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Genetics of food intake in the pig

  • A. J. Webb (a1)

Abstract

The rôle of voluntary food intake, measured as daily food consumption on ad libitum feeding from 30 to 90 kg live weight, in future selection strategy is reviewed. Intake shows a heritability of 0.3, and genetic correlations of 0.6 with growth rate and –0.4 with leanness. Low genetic correlations between test station and commercial farm performance are reported for growth rate (0.27) and backfat (0.41) which arise either from genotype × feeding level interactions, or from individual feeding at stations. Selection for rate of lean growth appears to lead to a primary increase in rate of protein deposition, whereas selection for efficiency of lean growth appears to lead to a reduction in rate of fat deposition via a decline in intake. Continued reduction in intake may limit further improvement in lean growth rate and sow productivity. As optimum fatness is approached, the selection emphasis is expected to swing towards rate of lean growth to reduce total food used for maintenance. To determine the optimum selection regime, a knowledge is required of the genetic relationship between intake and lean growth rate. Meanwhile, the optimum selection regime may involve ad libitum group feeding with electronic recording of individual food intake. In the long term, exogenous or endogenous growth promoters could remove the need for selection against backfat, and necessitate a radical genetic increase in intake.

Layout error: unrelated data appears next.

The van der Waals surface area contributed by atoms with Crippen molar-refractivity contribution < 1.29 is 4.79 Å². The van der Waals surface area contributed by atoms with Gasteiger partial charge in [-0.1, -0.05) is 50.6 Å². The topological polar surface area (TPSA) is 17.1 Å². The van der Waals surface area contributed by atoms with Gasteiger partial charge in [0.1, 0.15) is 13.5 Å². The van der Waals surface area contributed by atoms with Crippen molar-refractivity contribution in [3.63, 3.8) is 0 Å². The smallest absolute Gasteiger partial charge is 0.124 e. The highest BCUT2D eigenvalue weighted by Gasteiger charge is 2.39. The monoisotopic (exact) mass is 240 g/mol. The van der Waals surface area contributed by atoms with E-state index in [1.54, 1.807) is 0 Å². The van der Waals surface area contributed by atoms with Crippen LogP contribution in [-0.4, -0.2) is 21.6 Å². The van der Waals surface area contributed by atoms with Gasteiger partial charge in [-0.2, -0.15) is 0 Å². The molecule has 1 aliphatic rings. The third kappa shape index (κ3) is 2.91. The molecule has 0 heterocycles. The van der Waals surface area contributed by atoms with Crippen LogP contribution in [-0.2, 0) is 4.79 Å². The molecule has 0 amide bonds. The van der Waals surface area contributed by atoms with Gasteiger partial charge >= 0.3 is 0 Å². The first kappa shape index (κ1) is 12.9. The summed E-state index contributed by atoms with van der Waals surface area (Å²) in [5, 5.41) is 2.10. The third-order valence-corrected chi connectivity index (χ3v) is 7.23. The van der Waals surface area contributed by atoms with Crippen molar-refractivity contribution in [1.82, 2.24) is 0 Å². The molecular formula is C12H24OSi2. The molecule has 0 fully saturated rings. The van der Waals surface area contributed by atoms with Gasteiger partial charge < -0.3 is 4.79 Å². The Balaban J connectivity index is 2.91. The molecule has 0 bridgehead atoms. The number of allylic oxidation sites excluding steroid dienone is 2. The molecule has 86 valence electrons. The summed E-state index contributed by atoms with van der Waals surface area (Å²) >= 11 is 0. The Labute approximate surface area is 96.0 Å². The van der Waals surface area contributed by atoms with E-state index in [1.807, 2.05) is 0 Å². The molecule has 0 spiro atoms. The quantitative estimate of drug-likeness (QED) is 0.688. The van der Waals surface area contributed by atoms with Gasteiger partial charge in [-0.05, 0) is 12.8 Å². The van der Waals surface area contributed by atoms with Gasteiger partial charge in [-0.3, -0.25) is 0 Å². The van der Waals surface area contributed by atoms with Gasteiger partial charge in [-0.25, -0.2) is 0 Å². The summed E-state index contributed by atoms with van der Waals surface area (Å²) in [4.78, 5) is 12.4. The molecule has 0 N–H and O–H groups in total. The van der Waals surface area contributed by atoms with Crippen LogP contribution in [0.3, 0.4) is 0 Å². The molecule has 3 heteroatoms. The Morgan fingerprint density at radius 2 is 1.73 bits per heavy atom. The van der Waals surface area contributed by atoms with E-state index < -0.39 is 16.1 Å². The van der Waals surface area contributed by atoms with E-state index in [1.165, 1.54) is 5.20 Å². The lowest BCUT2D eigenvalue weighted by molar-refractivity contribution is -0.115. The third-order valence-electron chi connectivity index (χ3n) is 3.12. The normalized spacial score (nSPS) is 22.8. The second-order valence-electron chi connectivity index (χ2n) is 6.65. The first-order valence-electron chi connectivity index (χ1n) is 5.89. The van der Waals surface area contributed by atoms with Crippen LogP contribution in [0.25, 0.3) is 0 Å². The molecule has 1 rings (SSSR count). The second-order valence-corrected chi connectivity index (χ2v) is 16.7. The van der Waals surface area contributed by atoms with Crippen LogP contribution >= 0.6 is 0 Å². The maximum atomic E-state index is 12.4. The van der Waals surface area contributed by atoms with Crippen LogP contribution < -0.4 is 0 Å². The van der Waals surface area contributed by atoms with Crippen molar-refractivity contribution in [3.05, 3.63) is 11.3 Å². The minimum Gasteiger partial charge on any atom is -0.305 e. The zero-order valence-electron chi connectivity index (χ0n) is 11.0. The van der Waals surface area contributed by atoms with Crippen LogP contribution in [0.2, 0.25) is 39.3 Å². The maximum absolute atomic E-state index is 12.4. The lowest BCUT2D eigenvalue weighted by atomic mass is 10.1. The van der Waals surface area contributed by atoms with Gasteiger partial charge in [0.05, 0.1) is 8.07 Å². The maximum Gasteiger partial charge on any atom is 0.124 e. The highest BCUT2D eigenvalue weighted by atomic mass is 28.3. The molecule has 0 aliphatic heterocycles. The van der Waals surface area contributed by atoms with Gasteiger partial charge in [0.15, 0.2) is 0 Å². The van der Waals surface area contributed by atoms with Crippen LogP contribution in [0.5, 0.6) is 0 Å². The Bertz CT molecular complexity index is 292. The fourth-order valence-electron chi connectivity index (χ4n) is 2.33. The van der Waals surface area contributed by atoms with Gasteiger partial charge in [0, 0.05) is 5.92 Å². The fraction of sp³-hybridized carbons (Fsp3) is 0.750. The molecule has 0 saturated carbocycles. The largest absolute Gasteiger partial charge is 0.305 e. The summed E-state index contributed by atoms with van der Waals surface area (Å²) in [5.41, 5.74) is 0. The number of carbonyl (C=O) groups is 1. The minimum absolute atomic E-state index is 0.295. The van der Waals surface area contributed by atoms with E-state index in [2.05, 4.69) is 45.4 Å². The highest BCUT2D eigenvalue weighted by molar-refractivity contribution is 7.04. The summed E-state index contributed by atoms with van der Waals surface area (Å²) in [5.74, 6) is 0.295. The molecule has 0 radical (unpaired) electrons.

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Genetics of food intake in the pig

  • A. J. Webb (a1)

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